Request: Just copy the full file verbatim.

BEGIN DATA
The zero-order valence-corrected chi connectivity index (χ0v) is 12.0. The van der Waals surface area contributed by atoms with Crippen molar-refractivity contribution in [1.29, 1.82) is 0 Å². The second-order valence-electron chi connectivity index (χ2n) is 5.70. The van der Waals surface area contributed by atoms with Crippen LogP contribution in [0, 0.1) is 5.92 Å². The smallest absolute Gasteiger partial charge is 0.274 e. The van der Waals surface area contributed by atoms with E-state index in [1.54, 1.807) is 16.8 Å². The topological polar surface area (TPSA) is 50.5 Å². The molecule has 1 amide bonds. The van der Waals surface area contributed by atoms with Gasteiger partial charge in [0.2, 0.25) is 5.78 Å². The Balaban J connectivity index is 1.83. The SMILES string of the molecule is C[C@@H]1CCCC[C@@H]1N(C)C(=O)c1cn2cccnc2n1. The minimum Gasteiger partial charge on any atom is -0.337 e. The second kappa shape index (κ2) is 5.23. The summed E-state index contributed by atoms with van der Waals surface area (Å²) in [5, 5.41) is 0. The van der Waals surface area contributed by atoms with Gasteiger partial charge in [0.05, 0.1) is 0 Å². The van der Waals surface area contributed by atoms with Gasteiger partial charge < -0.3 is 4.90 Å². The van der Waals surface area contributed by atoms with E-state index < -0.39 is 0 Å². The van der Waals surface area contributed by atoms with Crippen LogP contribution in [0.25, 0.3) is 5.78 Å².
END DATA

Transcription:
The zero-order valence-corrected chi connectivity index (χ0v) is 12.0. The van der Waals surface area contributed by atoms with Crippen molar-refractivity contribution in [1.29, 1.82) is 0 Å². The second-order valence-electron chi connectivity index (χ2n) is 5.70. The van der Waals surface area contributed by atoms with Crippen LogP contribution in [0, 0.1) is 5.92 Å². The smallest absolute Gasteiger partial charge is 0.274 e. The van der Waals surface area contributed by atoms with E-state index in [1.54, 1.807) is 16.8 Å². The topological polar surface area (TPSA) is 50.5 Å². The molecule has 1 amide bonds. The van der Waals surface area contributed by atoms with Gasteiger partial charge in [0.2, 0.25) is 5.78 Å². The Balaban J connectivity index is 1.83. The SMILES string of the molecule is C[C@@H]1CCCC[C@@H]1N(C)C(=O)c1cn2cccnc2n1. The minimum Gasteiger partial charge on any atom is -0.337 e. The second kappa shape index (κ2) is 5.23. The summed E-state index contributed by atoms with van der Waals surface area (Å²) in [5, 5.41) is 0. The van der Waals surface area contributed by atoms with Gasteiger partial charge in [0.05, 0.1) is 0 Å². The van der Waals surface area contributed by atoms with Gasteiger partial charge < -0.3 is 4.90 Å². The van der Waals surface area contributed by atoms with E-state index < -0.39 is 0 Å². The van der Waals surface area contributed by atoms with Crippen LogP contribution in [0.25, 0.3) is 5.78 Å².